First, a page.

We have also expanded our horizons as the world evolves. Digital technologies enable more powerful initiatives for change, both positive and negative, across the local and regional levels in every corner of the world, so we train our students to attend to the local as well as the global. Digital technology also allows us to mount and assess experiments on new approaches to poverty reduction around the world. Intertwining our diverse capabilities in novel ways has led to the country’s top program analyzing the trajectory of Chinese technology capabilities and their implications for military security. It has also created big data projects on monitoring the great Chinese firewall and fresh approaches to examining the economic and environmental impacts of infrastructure projects in every part of the world.

Many important opportunities for betterment come from inventive mixes of public, private and non-governmental partnerships, and GPS faculty convert their careful empirical research into the training of leaders capable of navigating this changing landscape. Our alumni are equipped with the tools of careful conceptual analysis covering economics and politics, appropriate foreign language acquisition, clear writing and quantitative training spanning econometrics, big data and geographic information systems. As our alumni praise their diverse GPS toolkit of skills, our faculty are continually imagining and creating new tools to fill that kit.

GPS has embraced UC San Diego’s strengths as a preeminent university in science, engineering and medicine. Our faculty now includes scholars with doctoral degrees in the natural sciences, who also publish as skilled policy analysts. Many of our social scientists are expert in fields ranging from energy modeling and engineering through epidemiology and the economic dynamics of digital platforms. We collaborate with the Jacobs School of Engineering and the Scripps Institution of Oceanography on the environment and energy, and together, are working to train a set of professionals truly capable of solving the global challenges our societies face in the coming decades. To better serve our students, our degree offerings have grown to cover both international affairs and public policy, an executive education masters, and integrated five-year options for UC San Diego students yielding both a bachelor’s and master’s degree.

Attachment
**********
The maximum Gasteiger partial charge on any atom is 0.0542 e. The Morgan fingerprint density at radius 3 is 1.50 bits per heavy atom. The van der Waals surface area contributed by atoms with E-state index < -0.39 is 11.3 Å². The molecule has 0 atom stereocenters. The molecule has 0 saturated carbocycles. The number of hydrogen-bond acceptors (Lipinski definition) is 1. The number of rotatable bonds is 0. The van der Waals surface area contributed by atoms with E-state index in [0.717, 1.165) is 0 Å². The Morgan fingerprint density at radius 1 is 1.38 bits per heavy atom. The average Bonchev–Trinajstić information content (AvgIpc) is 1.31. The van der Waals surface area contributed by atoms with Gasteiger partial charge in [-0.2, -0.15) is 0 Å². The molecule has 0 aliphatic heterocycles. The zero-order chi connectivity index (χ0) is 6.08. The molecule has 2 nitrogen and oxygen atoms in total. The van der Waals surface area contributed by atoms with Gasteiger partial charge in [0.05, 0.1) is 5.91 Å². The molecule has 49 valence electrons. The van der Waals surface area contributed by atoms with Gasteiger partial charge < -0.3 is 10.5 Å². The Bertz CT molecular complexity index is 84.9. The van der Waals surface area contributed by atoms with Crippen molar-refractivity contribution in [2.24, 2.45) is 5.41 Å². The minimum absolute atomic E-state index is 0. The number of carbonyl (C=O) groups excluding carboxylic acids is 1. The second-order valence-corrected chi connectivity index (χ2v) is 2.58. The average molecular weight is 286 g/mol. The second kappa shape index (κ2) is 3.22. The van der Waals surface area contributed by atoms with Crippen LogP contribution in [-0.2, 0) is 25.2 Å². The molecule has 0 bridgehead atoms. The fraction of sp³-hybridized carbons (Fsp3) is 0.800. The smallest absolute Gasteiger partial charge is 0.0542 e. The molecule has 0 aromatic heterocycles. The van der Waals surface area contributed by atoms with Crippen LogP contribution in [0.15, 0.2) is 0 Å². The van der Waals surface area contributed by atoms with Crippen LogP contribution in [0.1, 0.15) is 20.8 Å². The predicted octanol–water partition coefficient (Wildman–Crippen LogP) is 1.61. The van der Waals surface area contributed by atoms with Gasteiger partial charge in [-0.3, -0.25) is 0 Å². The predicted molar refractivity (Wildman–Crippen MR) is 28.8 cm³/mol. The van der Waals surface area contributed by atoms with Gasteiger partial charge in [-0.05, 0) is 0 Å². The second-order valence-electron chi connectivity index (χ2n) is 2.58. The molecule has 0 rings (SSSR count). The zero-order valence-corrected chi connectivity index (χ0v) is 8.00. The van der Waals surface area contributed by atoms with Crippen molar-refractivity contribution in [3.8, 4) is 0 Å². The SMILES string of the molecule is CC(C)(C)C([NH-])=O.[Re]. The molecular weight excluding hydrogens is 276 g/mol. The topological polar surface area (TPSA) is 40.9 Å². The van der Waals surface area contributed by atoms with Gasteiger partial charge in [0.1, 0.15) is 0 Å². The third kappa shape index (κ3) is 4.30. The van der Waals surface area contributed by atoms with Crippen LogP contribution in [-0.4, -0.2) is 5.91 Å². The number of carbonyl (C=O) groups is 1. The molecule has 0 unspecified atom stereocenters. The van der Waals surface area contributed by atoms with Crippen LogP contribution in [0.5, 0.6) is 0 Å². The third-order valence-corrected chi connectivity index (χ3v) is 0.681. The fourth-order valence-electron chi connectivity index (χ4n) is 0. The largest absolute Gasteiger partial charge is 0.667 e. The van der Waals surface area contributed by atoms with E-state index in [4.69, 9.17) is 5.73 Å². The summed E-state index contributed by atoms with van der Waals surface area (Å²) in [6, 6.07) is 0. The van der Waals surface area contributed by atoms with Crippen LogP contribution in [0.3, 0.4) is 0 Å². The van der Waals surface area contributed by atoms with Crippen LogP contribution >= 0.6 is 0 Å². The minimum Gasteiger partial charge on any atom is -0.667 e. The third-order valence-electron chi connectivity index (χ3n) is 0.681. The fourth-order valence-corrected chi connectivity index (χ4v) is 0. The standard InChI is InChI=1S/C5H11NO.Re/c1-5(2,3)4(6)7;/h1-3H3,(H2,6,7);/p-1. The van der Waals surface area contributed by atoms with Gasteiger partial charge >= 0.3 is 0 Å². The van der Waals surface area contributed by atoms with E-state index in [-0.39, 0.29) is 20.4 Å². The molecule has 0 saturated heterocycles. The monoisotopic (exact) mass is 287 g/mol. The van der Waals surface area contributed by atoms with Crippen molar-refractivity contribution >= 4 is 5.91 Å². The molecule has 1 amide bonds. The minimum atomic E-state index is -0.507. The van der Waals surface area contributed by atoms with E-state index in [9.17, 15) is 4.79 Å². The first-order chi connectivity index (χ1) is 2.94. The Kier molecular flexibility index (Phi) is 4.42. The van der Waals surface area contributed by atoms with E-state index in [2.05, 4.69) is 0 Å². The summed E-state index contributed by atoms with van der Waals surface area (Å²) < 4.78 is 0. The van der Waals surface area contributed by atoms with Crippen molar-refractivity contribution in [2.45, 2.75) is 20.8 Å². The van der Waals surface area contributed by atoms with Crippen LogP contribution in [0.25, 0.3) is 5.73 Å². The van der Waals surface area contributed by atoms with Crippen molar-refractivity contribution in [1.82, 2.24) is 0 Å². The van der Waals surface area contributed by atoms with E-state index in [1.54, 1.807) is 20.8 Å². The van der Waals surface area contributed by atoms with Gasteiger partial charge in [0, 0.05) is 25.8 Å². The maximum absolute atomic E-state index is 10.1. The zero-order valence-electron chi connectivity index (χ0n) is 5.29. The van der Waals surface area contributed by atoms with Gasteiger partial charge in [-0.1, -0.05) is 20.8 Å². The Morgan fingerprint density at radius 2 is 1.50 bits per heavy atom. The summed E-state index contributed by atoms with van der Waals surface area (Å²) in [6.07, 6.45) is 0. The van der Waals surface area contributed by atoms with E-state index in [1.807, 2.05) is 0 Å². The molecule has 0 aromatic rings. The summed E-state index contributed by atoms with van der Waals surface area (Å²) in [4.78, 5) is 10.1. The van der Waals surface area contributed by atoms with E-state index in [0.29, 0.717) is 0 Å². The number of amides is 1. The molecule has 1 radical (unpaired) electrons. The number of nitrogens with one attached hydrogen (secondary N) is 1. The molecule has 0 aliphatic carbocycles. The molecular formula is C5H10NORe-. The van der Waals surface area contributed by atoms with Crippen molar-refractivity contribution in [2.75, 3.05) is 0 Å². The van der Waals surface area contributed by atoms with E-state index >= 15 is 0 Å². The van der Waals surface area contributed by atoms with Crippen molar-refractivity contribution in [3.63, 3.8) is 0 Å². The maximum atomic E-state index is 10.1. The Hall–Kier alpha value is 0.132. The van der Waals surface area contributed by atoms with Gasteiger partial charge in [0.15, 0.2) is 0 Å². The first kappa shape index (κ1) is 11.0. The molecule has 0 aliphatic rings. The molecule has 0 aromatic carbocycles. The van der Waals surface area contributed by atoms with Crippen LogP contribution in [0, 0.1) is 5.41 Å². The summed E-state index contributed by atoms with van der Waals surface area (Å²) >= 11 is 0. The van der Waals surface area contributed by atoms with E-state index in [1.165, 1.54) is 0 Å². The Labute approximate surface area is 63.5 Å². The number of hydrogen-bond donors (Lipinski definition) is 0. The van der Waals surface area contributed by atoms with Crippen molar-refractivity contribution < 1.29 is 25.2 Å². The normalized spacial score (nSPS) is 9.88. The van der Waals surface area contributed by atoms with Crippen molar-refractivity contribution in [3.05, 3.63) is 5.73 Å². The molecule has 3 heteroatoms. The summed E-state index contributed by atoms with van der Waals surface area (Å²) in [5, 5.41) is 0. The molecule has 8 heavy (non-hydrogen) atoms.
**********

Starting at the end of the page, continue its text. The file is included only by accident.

In this year of celebration, we will continue to look to the future. We will, of course, take the time to celebrate the past accomplishments of our students, faculty and alumni, but this School is best known for its foresight.

We have a year’s worth of programming on crafting 21st century policy and strategy, finding ways of fusing technology and policy, and navigating an evolving political economy. We hope you’ll join us as we move into the future together.